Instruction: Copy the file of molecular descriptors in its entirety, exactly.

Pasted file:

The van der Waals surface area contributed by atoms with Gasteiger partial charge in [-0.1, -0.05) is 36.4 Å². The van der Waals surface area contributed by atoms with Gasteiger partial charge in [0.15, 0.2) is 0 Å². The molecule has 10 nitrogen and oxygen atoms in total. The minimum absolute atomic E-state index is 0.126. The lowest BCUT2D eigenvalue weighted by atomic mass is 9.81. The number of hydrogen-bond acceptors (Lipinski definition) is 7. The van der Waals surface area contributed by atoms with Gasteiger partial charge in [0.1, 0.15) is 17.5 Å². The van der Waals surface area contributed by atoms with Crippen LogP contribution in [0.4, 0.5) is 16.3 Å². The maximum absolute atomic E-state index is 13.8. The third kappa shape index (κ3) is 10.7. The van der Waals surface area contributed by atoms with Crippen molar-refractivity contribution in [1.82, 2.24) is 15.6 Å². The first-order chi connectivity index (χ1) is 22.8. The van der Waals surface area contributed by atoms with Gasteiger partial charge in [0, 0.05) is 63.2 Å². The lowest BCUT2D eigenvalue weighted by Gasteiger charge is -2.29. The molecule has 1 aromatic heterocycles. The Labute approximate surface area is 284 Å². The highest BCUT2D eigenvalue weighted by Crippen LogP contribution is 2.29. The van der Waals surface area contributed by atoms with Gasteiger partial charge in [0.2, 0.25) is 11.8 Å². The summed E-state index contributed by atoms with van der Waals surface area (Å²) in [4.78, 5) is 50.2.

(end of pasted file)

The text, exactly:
The van der Waals surface area contributed by atoms with Gasteiger partial charge in [-0.1, -0.05) is 36.4 Å². The van der Waals surface area contributed by atoms with Gasteiger partial charge in [0.15, 0.2) is 0 Å². The molecule has 10 nitrogen and oxygen atoms in total. The minimum absolute atomic E-state index is 0.126. The lowest BCUT2D eigenvalue weighted by atomic mass is 9.81. The number of hydrogen-bond acceptors (Lipinski definition) is 7. The van der Waals surface area contributed by atoms with Gasteiger partial charge in [0.1, 0.15) is 17.5 Å². The van der Waals surface area contributed by atoms with Crippen LogP contribution in [0.4, 0.5) is 16.3 Å². The maximum absolute atomic E-state index is 13.8. The third kappa shape index (κ3) is 10.7. The van der Waals surface area contributed by atoms with Crippen molar-refractivity contribution in [1.82, 2.24) is 15.6 Å². The first-order chi connectivity index (χ1) is 22.8. The van der Waals surface area contributed by atoms with Gasteiger partial charge in [0, 0.05) is 63.2 Å². The lowest BCUT2D eigenvalue weighted by Gasteiger charge is -2.29. The molecule has 1 aromatic heterocycles. The Labute approximate surface area is 284 Å². The highest BCUT2D eigenvalue weighted by Crippen LogP contribution is 2.29. The van der Waals surface area contributed by atoms with Gasteiger partial charge in [0.2, 0.25) is 11.8 Å². The summed E-state index contributed by atoms with van der Waals surface area (Å²) in [4.78, 5) is 50.2.